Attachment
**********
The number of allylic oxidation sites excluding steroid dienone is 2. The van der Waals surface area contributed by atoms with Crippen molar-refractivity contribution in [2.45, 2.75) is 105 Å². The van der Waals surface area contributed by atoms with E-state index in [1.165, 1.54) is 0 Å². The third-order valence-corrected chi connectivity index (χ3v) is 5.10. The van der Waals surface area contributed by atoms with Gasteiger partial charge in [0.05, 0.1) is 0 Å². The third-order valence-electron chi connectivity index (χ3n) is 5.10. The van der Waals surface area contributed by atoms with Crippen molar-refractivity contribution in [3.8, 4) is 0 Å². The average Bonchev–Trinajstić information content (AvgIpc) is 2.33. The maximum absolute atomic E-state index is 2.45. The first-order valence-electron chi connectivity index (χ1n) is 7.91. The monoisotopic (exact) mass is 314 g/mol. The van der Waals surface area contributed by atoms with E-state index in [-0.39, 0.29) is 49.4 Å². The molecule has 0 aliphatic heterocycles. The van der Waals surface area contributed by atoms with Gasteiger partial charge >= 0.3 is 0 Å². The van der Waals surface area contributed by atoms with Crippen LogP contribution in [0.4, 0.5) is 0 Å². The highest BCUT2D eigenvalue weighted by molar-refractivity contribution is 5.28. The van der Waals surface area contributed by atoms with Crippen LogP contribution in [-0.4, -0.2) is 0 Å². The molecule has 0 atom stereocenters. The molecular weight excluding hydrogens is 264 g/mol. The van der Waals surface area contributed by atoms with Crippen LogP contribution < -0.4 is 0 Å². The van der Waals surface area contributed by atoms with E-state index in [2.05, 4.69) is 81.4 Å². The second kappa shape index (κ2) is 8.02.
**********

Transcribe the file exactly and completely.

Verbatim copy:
The number of allylic oxidation sites excluding steroid dienone is 2. The van der Waals surface area contributed by atoms with Crippen molar-refractivity contribution in [2.45, 2.75) is 105 Å². The van der Waals surface area contributed by atoms with E-state index in [1.165, 1.54) is 0 Å². The third-order valence-corrected chi connectivity index (χ3v) is 5.10. The van der Waals surface area contributed by atoms with Gasteiger partial charge in [0.05, 0.1) is 0 Å². The third-order valence-electron chi connectivity index (χ3n) is 5.10. The van der Waals surface area contributed by atoms with Crippen molar-refractivity contribution in [3.8, 4) is 0 Å². The average Bonchev–Trinajstić information content (AvgIpc) is 2.33. The maximum absolute atomic E-state index is 2.45. The first-order valence-electron chi connectivity index (χ1n) is 7.91. The monoisotopic (exact) mass is 314 g/mol. The van der Waals surface area contributed by atoms with E-state index in [-0.39, 0.29) is 49.4 Å². The molecule has 0 aliphatic heterocycles. The van der Waals surface area contributed by atoms with Gasteiger partial charge >= 0.3 is 0 Å². The van der Waals surface area contributed by atoms with Crippen LogP contribution in [0.4, 0.5) is 0 Å². The highest BCUT2D eigenvalue weighted by molar-refractivity contribution is 5.28. The van der Waals surface area contributed by atoms with Crippen LogP contribution in [-0.4, -0.2) is 0 Å². The molecule has 0 atom stereocenters. The molecular weight excluding hydrogens is 264 g/mol. The van der Waals surface area contributed by atoms with Crippen LogP contribution < -0.4 is 0 Å². The van der Waals surface area contributed by atoms with E-state index in [2.05, 4.69) is 81.4 Å². The second kappa shape index (κ2) is 8.02.